Thursday, May 26, 2011
The Case Against Category Management – A Radical New Idea -2
Sharing in a sense of ownership within an environment of trust and respect are key elements necessary for the success of any group, organization, small shop… even a Fortune 100 company. I have yet to meet someone who has truly ‘done it alone’. Employees who have a sense of ownership are more honest, more dedicated, more motivated and far more valuable to an enterprise than those who aren’t.
I’ve worked with hundreds, if not thousands of convenience store personnel, both in the stores and at company headquarters. I have found some of them to be quite remarkable, but all of them capable of adding much greater value to a company than is expected of them. Yes, you may be wasting extremely valuable resources you don’t even know about. I can promise you, there are diamonds in the rough just waiting to be polished.
Interested? A good place to start is with your second most valuable asset, the inventory in your stores. If you’re like most convenience store retailers, you have two or three shifts. Take the number of employees you have and divide your stores into sections. Make each employee a ‘section manager,’ and ask them to take responsibility for the section(s) they manage. Have your store managers grade them on each section’s cleanliness and presentation. Once a week, give out a blue ribbon to be placed on the winning section and maybe a small gift… a coupon to use in the store, five dollars of gas to help them get to and from work, or maybe just a pat on the back and a ‘thank you’ note from a company manager. Employees work for pay… but they hunger for praise.
The store’s inventory should be audited by the store’s employees and spot-checked occasionally by a store supervisor. You can’t do this unless your computer tracks the number of items of each brand in your store. Using our system, we provide our clients with a printout at the beginning of each shift, targeting items that were over or short on the prior shift.
Starting on page 85 of our book, “Turning Convenience Stores Into Cash Generating Monsters,” Jim and I go into far more detail, but what we discovered when we began auditing our client’s stores in 2004, was that on subsequent audits, 85 – 90 percent of the items in the stores were neither over or short. This means in a store with around 2,700 items, only 270 to 405 items are high-risk.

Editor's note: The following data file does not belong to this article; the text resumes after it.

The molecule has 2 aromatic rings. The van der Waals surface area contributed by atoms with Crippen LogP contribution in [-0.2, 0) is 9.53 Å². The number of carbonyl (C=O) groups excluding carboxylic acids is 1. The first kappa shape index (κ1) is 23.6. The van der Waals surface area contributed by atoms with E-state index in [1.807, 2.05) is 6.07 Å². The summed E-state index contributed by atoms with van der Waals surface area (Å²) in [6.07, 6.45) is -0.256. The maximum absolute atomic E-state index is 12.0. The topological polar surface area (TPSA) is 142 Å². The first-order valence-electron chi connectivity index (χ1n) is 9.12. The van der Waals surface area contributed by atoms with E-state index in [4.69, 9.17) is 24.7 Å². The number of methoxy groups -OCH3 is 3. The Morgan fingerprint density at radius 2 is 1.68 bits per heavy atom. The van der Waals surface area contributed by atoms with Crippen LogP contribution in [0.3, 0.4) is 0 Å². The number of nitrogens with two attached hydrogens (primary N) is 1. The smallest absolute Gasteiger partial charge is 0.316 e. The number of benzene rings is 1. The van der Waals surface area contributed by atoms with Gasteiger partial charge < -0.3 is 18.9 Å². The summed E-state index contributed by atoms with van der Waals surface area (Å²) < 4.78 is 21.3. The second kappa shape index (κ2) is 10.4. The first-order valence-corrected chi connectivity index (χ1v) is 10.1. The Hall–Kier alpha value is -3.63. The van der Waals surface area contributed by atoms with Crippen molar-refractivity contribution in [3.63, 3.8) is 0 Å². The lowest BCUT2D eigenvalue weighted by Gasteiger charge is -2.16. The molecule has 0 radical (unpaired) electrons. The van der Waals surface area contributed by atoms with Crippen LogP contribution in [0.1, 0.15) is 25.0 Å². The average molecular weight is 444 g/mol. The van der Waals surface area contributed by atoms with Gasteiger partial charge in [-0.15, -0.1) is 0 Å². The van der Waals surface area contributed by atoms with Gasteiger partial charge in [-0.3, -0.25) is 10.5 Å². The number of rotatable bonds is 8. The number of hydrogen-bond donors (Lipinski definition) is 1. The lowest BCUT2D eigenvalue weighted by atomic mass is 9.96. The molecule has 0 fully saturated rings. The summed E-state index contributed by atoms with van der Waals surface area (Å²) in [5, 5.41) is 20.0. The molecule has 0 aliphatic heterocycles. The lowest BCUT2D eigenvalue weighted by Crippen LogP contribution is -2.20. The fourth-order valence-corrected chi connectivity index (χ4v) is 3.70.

Auditing the store requires approximately three-hours per day, most of the time devoted to the high-risk items, and our experience tells us there is more than ample slack-time to accomplish this task, with selected high-risk items to be audited daily, and the remaining items audited during a two to four-week period. It breaks down to about two hours and twenty-four minutes dedicated to high-risk items, and the remaining thirty-six minutes for low-risk ones. Spot checks by store supervisors on high-risk items, helps to remind store personnel how important those items are to you.
When a high risk item pops up on the shift’s high-risk list, an employee who may have forgotten to pay for that item will be reminded of the importance of that item to the company.
Audits are taken with a hand-held data terminal and transmitted to the SRDC computers the instant an item is scanned; the system adjusts the inventory, recalculates a new moving-average cost for the product and is used to prepare the next shift’s high-risk list. For example, if a pack of Marlboro Lights 100 goes missing on the first shift, an employee on the second shift will scan it again. The more often an item shows up on the list, the more likely it is it will reappear on the next shift’s list. It’s a decision made by the SRDC computer and based on on-going historical data for all stores networked to the system.